Toning down weeks of rhetoric, India has handed over to Islamabad material directly linking the 26/11 Mumbai terror strikes to “elements in Pakistan” in the hope that the Zardari government would track down the perpetrators.
<b1>Soon after foreign secretary Shivshankar Menon gave the material to Pakistani high commissioner Shahid Malik on Monday, India said it expected Pakistan to promptly “undertake further investigations” into the attacks.
Interrogation details of Mohammed Ajmal Amir Kasab, the lone surviving Mumbai terrorist; details of the terrorists’ communications with “elements in Pakistan”; pictures of seized weapons, equipment and other articles as well as data retrieved from a GPS unit and satellite phones have been made available to Pakistan.
A window of opportunity has re-opened for Pakistan to cooperate with India on bringing the perpetrators of 26/11 to justice, but Islamabad, Menon said, would be judged by actions and not words.
A senior South Block official told Hindustan Times on the condition of anonymity that Pakistan’s response had been promises to cooperate both in New Delhi and Islamabad, where Indian high commissioner Satyabrata Pal handed over the same material to Pakistani foreign secretary Salman Bashir.
Menon said Pakistan had been informed that a DNA sample of Kasab was available for verification.
The names of the terrorists killed during 26/11 have also been shared with Pakistan. Menon said India had provided the names of those on the other side of the telephone line that it could identify. Press reports have spoken of Lashkar operatives Zaki-ur-Rehman Lakhvi and Zarar Shah as being the Pakistanis speaking to the terrorists while the Mumbai carnage was on.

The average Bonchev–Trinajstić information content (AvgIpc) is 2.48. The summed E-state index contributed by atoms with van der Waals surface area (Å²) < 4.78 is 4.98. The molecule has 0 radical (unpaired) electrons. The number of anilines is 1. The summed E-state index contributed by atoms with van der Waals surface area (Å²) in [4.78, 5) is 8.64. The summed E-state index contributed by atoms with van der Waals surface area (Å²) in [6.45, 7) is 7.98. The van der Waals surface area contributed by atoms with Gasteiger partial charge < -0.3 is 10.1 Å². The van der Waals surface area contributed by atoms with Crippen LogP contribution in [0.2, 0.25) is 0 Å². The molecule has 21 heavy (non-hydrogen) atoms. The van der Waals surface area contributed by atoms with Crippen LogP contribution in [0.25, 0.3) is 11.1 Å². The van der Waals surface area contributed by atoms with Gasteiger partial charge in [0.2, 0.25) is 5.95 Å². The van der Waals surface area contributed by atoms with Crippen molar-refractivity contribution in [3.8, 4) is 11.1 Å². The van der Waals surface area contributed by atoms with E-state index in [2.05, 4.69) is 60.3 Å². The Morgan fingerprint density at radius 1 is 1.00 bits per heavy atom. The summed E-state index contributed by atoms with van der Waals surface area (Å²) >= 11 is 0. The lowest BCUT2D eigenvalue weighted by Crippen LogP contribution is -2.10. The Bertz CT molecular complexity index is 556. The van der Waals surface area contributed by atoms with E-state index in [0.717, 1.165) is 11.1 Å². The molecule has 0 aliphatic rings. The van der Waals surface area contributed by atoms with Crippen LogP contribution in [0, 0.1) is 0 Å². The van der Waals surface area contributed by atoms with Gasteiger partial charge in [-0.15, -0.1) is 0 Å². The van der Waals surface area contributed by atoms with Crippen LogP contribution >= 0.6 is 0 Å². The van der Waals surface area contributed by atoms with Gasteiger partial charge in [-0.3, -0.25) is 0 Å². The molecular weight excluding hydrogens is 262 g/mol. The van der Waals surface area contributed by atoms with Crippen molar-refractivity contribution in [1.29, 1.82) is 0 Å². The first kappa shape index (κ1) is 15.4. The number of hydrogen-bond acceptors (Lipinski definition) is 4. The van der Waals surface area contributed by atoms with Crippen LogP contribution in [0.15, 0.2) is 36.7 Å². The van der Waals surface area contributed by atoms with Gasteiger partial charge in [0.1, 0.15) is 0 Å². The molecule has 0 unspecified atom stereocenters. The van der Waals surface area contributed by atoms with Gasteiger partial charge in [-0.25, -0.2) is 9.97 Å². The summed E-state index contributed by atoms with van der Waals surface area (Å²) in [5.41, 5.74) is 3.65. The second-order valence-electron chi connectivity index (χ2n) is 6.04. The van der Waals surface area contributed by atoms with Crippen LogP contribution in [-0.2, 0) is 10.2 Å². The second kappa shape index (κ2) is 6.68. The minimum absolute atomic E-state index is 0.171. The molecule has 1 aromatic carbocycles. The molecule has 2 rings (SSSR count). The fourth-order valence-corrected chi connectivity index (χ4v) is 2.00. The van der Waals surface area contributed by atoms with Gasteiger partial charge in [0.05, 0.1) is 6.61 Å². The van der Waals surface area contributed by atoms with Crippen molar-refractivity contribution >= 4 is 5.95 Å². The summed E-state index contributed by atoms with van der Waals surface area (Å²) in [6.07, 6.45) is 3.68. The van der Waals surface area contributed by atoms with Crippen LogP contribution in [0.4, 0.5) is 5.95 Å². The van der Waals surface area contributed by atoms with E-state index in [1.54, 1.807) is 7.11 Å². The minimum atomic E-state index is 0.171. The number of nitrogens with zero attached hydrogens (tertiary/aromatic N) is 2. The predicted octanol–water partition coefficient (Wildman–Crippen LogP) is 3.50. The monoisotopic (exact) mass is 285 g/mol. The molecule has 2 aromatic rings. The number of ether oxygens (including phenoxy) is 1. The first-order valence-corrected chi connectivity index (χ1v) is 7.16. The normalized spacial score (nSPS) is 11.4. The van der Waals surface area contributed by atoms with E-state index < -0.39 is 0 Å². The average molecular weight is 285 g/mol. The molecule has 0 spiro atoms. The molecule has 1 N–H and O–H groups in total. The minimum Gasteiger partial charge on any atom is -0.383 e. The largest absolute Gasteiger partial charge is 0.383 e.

Menon said Pakistan should now share with India the information it had collected during its own investigation into the Mumbai attacks. He was clear that the Mumbai conspiracy had been planned in Pakistan and India wanted full details.
He did not give a direct answer about whether India wanted the extradition of Pakistani suspects to New Delhi, but was clear that they must be brought to “Indian justice”.
It is being speculated that India and Pakistan could have had quiet contacts, facilitated by a third party, that led to the material being handed over to Islamabad. Earlier, External Affairs Minister Pranab Mukherjee said: “What happened in Mumbai was an unpardonable crime. As far as the government of Pakistan is concerned, we ask only that it implement the bilateral commitments that it has made at the highest levels to India...”
Officially, the Pakistan foreign office said in Islamabad that “information material” relating to the Mumbai attacks had been received from India.
By providing Pakistan with material links to 26/11, a major point raised repeatedly by Islamabad has been addressed. India had also been under pressure from key international players that it should share the Mumbai evidence with Pakistan.